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Updated: June 14, 2012 18:23 IST

Dull and uninspiring

Shyamhari Chakra
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Nilanjana Roy
Nilanjana Roy

Nilanjana Roy's Odissi performance left much to be desired.

US-based Odissi dancer Nilanjana Roy, a disciple of US-based Odissi dancer-teacher-choreographer Jyoti Rout, performed in Bhubaneshwar in an event organised by Jyoti Kala Mandir. The performance had a live orchestra featuring a band of gifted musicians while Jyoti conducted the concert herself by being on manjira. Jyoti tied the ghungroos (ankle bells) to her disciple on stage.

The performance of Nilanjana, however, was dull and disappointing. The dancer, in her early 30s, who learnt Kathak and Bharatanatyam earlier, had her first taste of Odissi training just four years ago. This was evident in her performance of imperfections. Obviously, she was not ready to perform in the land of Odissi where the best of Odissi is being practiced, presented and witnessed. Throughout the concert, the dancer could not exhibit a single sculpturesque posture that is generated by the perfect tribhanga (the three-bent body) — exclusive and most important to the Odissi technique. Further, her eye movements were almost non-existent while the facial expressions could have been more mature to communicate the emotions.

Good training apart, choreography matters much for the dancer to excel and impress. For Nilanjana's unimpressive concert, the unimaginative choreography of her guru — all her presentations were choreographed by Jyoti — was a major factor. The invocatory piece of mangalacharana — Krishnastakam — was replete with fast-paced pure dance and action-packed expressional dance sequences that overshadowed the devotional fervour of the number.

The next number, Megh Pallabi, based on the monsoon raag (that was re-named as Mudra Pallabi) lacked the rhythm and lyricism in the body of the dancer for which the monsoon-inspired pure dance number stands for.

The saving grace of the concert was, however, the abhinaya number set to a Tagore song — Biswa veenar chhande — that delineated the marvel of the nature. Having her background in Kathak, Nilanjana exhibited neat footwork in this number. However, the solo mardal recital by Sachidananda Das that followed was a distraction for which most of the audience left the auditorium and Nilanjana had to perform in an almost empty auditorium after the break. Ironically, the recital was the playing of recorded music of the mardal exponent who was present on stage but was not performing.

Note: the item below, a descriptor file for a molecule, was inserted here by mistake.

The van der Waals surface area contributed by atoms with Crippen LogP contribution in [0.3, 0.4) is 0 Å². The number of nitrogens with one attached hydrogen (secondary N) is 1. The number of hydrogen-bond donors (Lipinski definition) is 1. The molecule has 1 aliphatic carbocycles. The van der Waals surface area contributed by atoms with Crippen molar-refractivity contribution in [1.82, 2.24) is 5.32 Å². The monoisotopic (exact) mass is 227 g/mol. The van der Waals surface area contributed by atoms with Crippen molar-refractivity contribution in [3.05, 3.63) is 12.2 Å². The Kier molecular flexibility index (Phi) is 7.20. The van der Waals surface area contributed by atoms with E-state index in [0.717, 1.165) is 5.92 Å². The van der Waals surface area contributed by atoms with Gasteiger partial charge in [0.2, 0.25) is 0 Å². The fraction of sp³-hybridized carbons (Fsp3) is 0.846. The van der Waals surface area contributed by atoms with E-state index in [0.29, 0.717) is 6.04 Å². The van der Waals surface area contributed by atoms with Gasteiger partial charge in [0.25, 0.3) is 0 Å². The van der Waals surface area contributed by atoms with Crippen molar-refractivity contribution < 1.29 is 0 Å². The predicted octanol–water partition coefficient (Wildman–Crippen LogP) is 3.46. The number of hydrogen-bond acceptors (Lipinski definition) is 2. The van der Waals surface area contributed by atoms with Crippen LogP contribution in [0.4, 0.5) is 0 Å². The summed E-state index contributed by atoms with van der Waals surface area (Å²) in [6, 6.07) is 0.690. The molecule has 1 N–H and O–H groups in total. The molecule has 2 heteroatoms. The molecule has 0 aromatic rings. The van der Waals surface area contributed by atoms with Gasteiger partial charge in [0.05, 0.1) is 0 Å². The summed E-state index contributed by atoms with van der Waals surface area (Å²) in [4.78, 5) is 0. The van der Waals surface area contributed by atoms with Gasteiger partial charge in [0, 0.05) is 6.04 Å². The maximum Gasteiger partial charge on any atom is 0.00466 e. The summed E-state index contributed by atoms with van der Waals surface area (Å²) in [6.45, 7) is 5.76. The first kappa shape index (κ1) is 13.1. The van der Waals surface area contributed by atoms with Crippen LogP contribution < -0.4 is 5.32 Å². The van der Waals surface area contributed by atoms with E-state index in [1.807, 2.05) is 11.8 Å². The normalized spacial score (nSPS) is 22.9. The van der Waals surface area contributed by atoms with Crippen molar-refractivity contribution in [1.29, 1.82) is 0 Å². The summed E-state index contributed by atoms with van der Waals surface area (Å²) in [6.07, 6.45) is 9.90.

In her second and concluding spell, Nilanjana performed Durga Stotra, an expressional dance piece in praise of Goddess Durga and concluded with Mokshya, the concluding segment of the Odissi repertoire. Durga Stotra had an overdose of vigour — the Goddess was shown in an angry mood most of the times — and underplayed the grace and lasya of the mother goddess. And the mokshya piece was also a prayer for the same goddess and hence the mood was repetitive.

I hope that the author of the article as well as other critics will have the courage to write things like that even about the well-connected and well-established dancers in India, many of whom may be marginally better than Nilanjana Roy.

from:  P.Janeni
Posted on: Jun 15, 2012 at 21:48 IST

Shyamhari's review sounds to be very honest and objective, unlike most other reviews in the media. 99% of all dancers, including those who get rave reviews, have seen their audience leaving the auditorium after the break, and have had to perform in an almost empty auditorium. It would be helpful if all reviews mentioned whether the performance was ticketed or free.

from:  N.Lakshmi
Posted on: Jun 15, 2012 at 07:50 IST
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